With dissent looking dangerous in a nation suddenly too unified for its own good, the unlikely saga of the Plastic People of the Universe, the Czech art-rock band who fought the law and the law lost, seems timelier in Jana Chytlová’s made-for-Czech-TV documentary than it might have six months ago. The Plastics were one of many late-’60s Prague bands inspired more by the Beatles and psychedelic rock than political repression. Soon hair length, vulgarity, and English-language band names were deemed sufficiently dissident to earn persecution from the post-Dubcek government. Threatened with loss of the state support they needed to perform in public, the band chose amateur status, and in the early ’70s moved to the country, where they took jobs in forestry and performed at “private” events like the weddings of friends—both before and after they were detained and brought to trial in 1976, with two Plastics eventually sentenced to prison. In response to the case, Václav Havel and others formed the human rights organization Charter 77, which seeded the resistance that would culminate in the Velvet Revolution. So without any message more explicit than the non-negotiability of self-expression, the band helped mobilize passions and networks that would bring down a regime.
Hooked around a reunion concert that marked Charter 77’s 20th anniversary, the film takes survivors of the band and the era to historical sites such as Havel’s barn (a Plastics haven), a burned-down safe house qua venue, a prison cell, even the old Electric Circus building on St. Marks Place, where Milan Hlavsa, in town for the band’s only New York appearance, honors its great stars, and his great influence—the Velvet Underground. The New York captured here could pass for Eastern Bloc: gray, drab, hopelessly dirty. By contrast, Czech locations—sunny kitchen, cozy café, rural roadside—seem gentle, comforting. The film has little formal pretense. Its visual interest resides almost exclusively in the aging faces of the strange-looking bunch who paid a high price to live out what Havel nails as a vision of “mutual respect for the elementary moral imperatives, the basic need for freedom, and the longing for an authentic unorganized sociability.” Here are horse-jawed saxophonist Vratislav Brabenec, grizzly-locked viola player Jíri Kabes, younger-looking keyboardist Josef Janícek, and world-class, self-taught bassist Milan Hlavsa, effectively the band’s leader—handsome in shoulder-length black hair—in what would be the last years of his life.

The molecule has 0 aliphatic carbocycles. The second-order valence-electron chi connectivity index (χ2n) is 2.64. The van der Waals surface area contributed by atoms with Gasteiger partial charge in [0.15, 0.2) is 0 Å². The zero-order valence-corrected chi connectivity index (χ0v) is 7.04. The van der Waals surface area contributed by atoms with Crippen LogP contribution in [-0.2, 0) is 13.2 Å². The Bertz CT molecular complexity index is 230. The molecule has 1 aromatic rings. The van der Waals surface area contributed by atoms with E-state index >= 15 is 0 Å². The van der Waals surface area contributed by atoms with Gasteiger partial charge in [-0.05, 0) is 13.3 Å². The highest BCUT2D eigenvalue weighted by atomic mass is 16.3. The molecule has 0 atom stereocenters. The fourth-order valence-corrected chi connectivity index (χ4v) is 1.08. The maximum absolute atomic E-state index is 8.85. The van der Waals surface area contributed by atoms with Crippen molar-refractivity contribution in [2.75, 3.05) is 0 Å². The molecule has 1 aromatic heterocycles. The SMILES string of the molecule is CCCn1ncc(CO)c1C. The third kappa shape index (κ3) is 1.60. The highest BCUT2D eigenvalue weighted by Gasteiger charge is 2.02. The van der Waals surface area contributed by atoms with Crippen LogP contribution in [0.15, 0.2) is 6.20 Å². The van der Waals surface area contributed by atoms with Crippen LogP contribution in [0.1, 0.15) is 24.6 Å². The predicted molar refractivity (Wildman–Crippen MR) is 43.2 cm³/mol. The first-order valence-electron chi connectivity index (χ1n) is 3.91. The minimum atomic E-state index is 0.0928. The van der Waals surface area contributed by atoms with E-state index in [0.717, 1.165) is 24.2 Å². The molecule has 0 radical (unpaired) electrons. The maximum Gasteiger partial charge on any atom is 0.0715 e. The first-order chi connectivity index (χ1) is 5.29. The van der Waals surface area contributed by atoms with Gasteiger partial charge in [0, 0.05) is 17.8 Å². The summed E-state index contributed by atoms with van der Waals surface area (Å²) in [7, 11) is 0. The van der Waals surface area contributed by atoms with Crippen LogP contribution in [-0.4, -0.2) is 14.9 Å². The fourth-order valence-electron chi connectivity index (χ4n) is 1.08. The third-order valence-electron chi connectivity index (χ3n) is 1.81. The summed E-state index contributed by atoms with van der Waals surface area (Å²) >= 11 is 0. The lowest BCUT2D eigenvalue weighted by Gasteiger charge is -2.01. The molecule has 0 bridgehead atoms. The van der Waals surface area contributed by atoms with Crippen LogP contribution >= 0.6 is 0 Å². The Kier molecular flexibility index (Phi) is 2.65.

Also interviewed are oft-imprisoned Plastics artistic director Ivan Jirous, the much older beat poet turned lyricist Egon Bondy, and Lou Reed, whose importance to this group ultimately brought him to—no way!—the White House, at Havel’s request. Such twists are so bizarre, and the story so worth documenting, that it’s easy to forget this film’s shortcomings. For the non-Czech audience, the overview may be patchy. Viewers who know heroes aren’t saints deserve more information about the band’s internal rifts, the main thing that kept them nonfunctional after 1988. With history this juicy, the music gets upstaged—it’s a limitation of the medium. Missing is the sense that beyond their cultural impact, the Plastics were a very great band, whose murky, slablike, jazz-inflected sound and big sludgy undertow of a beat certainly could draw in listeners on its own. Still, cinema does provide a dream come true for fans of music in foreign tongues: subtitles.